Rick Barton, CSP, ARM July 8, 2024 6 min read

OSHA's Heat Injury and Illness Prevention Standard

On July 2, 2024, the U.S. Department of Labor’s (DOL) Occupational Safety and Health Administration (OSHA) announced an unofficial version of the proposed standard to protect workers from heat injury and illness. If finalized, the new standard would apply to all employers conducting indoor and outdoor work in all general industry, construction, maritime, and agricultural sectors where OSHA has jurisdiction, subject to limited exceptions.



According to the Bureau of Labor Statistics, almost 500 workers have died from heat exposure in the United States from 2011-22, and there were nearly 34,000 estimated work-related heat injuries and illnesses resulting in days away from work. If finalized, the proposed rule would be the first federal regulation specifically focused on protecting workers from extreme heat. The official version of the proposed rule will soon be published in the Federal Register.


Employer Obligations

The unofficial version of the proposed rule includes a number of safeguards that employers would be required to implement. For example, the proposed standard includes requirements for:

  • Identifying heat hazards;
  • Developing heat illness and emergency response plans;
  • Providing training to employees and supervisors; and
  • Implementing work practice standards, including rest breaks, access to shade and water, and heat acclimatization for new employees.


Next Steps for Employers

Once published, the proposed rule will undergo a 120-day comment period and subsequent review before it is finalized. If finalized, employers would be required to comply with its requirements within 150 days of publication. Therefore, even if the rule is finalized, employers would not be subject to its requirements until 2025.

Employers may take steps now to prepare to comply with the standard (such as identifying and addressing heat hazards, preparing and updating policies, and preparing training protocols for employees and supervisors). However, the proposed standard is likely to face pushback, so employers should monitor for updates and potential legal challenges.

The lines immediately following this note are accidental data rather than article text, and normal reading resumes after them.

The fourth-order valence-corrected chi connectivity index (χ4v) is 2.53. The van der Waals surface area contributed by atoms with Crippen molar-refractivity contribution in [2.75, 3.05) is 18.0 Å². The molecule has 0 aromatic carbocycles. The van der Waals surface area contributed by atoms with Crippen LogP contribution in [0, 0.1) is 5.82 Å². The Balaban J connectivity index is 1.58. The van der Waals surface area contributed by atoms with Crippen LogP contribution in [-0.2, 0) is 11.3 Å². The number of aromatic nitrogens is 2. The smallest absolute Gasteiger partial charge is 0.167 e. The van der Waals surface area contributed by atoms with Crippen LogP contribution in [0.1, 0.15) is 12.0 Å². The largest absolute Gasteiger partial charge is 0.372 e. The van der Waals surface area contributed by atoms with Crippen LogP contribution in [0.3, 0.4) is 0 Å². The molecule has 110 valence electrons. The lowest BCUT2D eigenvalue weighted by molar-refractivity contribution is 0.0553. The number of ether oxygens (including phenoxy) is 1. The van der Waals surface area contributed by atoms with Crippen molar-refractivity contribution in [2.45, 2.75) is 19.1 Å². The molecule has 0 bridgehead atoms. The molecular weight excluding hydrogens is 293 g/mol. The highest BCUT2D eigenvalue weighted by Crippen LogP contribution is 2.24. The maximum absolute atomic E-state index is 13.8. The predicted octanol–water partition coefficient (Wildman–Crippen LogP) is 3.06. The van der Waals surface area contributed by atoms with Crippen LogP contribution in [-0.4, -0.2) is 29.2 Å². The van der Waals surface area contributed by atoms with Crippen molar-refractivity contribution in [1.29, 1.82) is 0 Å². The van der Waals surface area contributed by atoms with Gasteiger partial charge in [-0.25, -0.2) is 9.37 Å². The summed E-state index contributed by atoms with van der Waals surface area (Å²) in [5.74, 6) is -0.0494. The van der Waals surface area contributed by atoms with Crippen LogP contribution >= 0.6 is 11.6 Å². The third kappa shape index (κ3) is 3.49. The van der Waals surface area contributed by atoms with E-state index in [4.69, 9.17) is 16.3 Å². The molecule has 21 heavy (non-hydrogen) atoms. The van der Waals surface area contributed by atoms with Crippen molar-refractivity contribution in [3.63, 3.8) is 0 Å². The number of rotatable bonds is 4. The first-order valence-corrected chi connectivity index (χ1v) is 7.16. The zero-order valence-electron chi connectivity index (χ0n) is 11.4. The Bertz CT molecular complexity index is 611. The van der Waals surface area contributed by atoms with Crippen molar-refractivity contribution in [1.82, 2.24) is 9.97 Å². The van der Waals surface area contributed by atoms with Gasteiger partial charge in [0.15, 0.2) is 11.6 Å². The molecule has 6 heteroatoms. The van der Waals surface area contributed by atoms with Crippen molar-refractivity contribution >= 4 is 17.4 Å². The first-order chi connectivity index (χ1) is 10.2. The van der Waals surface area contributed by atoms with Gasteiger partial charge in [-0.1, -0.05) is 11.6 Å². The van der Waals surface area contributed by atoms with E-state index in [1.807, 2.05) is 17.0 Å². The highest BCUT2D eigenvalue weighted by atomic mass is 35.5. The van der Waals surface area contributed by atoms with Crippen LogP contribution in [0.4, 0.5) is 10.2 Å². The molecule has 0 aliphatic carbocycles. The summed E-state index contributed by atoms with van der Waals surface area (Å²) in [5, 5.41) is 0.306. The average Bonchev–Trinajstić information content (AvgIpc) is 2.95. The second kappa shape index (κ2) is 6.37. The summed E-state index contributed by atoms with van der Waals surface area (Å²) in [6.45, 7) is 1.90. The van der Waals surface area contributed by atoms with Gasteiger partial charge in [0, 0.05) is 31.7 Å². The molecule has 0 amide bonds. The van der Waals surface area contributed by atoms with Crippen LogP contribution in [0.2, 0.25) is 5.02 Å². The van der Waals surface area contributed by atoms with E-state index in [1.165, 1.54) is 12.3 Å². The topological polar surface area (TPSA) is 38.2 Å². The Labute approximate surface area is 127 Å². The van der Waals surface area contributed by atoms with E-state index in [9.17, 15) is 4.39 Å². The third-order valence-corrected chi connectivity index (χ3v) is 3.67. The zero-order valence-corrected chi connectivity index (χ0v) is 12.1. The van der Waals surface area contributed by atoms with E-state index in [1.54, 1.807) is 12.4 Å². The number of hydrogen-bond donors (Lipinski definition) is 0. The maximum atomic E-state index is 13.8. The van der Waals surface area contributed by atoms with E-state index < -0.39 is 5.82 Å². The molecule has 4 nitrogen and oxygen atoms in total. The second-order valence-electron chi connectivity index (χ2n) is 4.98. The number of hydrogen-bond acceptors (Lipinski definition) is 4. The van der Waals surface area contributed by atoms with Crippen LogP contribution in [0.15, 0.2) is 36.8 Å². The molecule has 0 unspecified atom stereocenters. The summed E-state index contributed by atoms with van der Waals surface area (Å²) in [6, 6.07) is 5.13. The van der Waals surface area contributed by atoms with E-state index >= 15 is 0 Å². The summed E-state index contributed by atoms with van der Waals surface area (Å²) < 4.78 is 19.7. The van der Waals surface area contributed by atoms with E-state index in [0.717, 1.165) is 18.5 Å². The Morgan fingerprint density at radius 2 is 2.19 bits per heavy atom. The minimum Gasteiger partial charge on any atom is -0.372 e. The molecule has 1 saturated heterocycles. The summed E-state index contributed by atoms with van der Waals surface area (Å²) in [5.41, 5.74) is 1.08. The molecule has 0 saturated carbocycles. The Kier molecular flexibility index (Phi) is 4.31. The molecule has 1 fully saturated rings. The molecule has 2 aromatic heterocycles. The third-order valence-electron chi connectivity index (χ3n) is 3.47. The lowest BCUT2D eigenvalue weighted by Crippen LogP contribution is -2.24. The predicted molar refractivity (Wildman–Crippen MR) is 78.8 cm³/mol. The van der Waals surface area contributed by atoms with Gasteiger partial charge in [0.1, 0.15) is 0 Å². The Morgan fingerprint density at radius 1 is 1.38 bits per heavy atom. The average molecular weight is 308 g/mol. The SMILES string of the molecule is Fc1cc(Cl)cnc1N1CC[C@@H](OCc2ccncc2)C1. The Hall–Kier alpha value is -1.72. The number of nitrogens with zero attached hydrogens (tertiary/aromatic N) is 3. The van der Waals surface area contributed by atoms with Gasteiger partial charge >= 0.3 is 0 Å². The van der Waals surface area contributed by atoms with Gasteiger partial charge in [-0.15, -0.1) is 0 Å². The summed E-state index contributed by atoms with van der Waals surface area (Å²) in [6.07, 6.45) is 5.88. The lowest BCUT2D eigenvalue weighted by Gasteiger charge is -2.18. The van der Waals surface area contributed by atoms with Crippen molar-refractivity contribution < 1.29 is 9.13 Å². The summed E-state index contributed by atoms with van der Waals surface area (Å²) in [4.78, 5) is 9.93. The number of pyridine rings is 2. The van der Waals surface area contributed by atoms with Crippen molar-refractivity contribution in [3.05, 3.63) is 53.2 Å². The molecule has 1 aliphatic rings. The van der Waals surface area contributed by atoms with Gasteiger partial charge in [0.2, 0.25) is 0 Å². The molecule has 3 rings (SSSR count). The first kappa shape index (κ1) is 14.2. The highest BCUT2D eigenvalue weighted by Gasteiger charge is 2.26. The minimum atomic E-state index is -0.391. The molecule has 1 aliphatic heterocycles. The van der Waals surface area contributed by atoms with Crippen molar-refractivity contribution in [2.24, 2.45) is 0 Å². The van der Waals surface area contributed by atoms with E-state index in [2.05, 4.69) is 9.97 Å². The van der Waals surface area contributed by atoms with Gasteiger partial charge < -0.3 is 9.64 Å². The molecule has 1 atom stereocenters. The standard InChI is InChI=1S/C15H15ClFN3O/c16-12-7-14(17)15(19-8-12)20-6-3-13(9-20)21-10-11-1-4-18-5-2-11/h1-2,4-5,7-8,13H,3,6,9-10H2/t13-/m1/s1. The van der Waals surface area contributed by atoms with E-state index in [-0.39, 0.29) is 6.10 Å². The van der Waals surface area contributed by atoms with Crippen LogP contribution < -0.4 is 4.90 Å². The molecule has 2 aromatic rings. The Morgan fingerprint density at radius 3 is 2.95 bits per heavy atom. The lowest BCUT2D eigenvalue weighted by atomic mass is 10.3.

Additional Resources

Employers may also refer to the following resources for additional information and to learn how to provide comments:

If you have any questions on the standard, please reach out to me or Ken Alderden on the Health and Safety team at Hausmann Group. 


Rick Barton, CSP, ARM

Rick has over 20 years of experience in safety and risk control, working with clients in many industries including Construction, Mining, Trucking, Manufacturing, and Hospitality. He specializes in assessing risk for the clients of Hausmann Group to reduce loss potential. Through safety assessments and loss analysis, Rick develops solutions which include safety management techniques, training, and engineering. Additionally, he has been asked to speak at local and national safety conferences on topics such as "How to Manage Safety on a Jobsite", and "What it takes to be a Safety Leader”. Rick is an Authorized Instructor of OSHA Regulations Construction and General Industry Regulations. He is an active member of the Wisconsin Transportation Builders Association (WTBA), Associated Builders & Contractors (ABC), the Wisconsin chapter of The American Society of Safety Engineers (ASSE), and the Association of General Contractors (AGC). He is also on the Advisory Board of the Safety Studies Department at the University of Wisconsin Whitewater. Rick is an avid boater and enjoys sharing time on the water with family and friends. His children are spread across 4 U.S. states and Japan, so he and his wife are often traveling to visit them. He also has attended more than 150 games in the last 15 years to see his beloved Green Bay Packers play.